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David Grann (born March 10, 1967) is an American journalist, a staff writer for The New Yorker magazine, and a best-selling author.

His first book, The Lost City of Z: A Tale of Deadly Obsession in the Amazon, was published by Doubleday in February 2009. After its first week of publication, it debuted on the New York Times bestseller list at #4.[1]

Grann's articles have been collected in several anthologies, including What We Saw: The Events of September 11, 2001, The Best American Crime Writing of 2004 and 2005, and The Best American Sports Writing of 2003 and 2006.[2] He has written for The New York Times Magazine, The Atlantic, The Washington Post, The Wall Street Journal, and The Weekly Standard.[2] According to a profile in Slate, Grann has a reputation as a "workhorse reporter", which has made him a popular journalist who "inspires a devotion in readers that can border on the obsessive."[3]

Career

Born in New York City, Grann graduated from Connecticut College in 1989 with a B.A. in Government.[4] He received a Thomas J. Watson Fellowship and conducted research in Mexico, where he began his career as a freelance journalist.[4] He received a master's degree in international relations from The Fletcher School of Law and Diplomacy at Tufts University in 1993.[2][5] At that point primarily interested in fiction, Grann hoped to develop a career as a novelist.[6]

His journalism career began after he was hired in 1994 as a copy editor at The Hill, a Washington, D.C.-based newspaper covering the United States Congress.[2] The same year, he earned a master's degree in creative writing from Boston University,[2][5] where he taught courses in creative writing and fiction.[6] He was named The Hill's executive editor in 1995.[2][4]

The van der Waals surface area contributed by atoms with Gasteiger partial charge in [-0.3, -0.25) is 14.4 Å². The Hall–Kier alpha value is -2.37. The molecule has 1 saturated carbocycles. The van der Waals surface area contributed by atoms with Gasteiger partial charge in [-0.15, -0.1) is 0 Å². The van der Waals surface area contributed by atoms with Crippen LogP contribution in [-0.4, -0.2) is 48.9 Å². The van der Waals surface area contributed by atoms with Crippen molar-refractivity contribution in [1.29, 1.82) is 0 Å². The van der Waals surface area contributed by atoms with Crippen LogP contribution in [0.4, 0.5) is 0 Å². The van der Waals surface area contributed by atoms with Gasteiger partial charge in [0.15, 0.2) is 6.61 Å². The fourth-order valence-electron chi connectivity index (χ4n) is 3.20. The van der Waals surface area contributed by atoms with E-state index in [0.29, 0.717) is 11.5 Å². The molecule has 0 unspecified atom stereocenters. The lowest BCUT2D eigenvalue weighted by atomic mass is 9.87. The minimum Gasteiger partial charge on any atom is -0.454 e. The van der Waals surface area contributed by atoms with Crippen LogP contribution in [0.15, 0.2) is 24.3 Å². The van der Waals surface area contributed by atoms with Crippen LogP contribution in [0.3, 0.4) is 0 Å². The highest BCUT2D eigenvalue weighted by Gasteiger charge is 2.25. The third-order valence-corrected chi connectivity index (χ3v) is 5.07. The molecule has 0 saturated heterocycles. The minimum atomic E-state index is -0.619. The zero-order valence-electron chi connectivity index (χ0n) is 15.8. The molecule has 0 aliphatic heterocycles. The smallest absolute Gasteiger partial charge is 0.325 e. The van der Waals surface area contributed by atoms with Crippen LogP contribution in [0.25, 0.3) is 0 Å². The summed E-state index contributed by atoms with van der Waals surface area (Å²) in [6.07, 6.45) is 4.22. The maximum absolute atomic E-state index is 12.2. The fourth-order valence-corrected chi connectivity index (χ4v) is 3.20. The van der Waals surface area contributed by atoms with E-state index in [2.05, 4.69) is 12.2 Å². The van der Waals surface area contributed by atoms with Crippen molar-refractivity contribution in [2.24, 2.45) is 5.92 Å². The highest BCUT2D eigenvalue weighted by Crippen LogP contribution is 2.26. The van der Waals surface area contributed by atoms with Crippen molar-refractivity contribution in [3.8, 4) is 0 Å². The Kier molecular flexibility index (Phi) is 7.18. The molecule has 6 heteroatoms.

In 1996, Grann became a senior editor at The New Republic.[2][5] He joined The New Yorker in 2003 as a staff writer.[2][4] He was a finalist for the Michael Kelly Award in 2005.[7]

In 2009 he received both the George Polk Award and Sigma Delta Chi Award for his New Yorker piece "Trial By Fire", about Cameron Todd Willingham. It has been described as the first thoroughly documented case of the execution of an innocent man under the modern American judicial system.[citation needed]

Another New Yorker investigative article, "The Mark of a Masterpiece", raised questions about the methods of Peter Paul Biro, who claimed to use fingerprints to help authenticate lost masterpieces.[8] Biro sued Grann and The New Yorker for libel,[9][10] but the case was summarily dismissed.[11][12] The article was a finalist for the 2010 National Magazine Award.[13]

The Lost City of Z

Grann's 2009 non-fiction book The Lost City of Z: A Tale of Deadly Obsession in the Amazon recounts the odyssey of the notable British explorer, Captain Percy Fawcett who, in 1925, disappeared with his son in the Amazon while looking for the Lost City of Z. For decades, explorers and scientists have tried to find evidence of both his party and the Lost City of Z. Grann also trekked into the Amazon. In his book, he reveals new evidence about how Fawcett died and shows that "Z" may have existed.[14]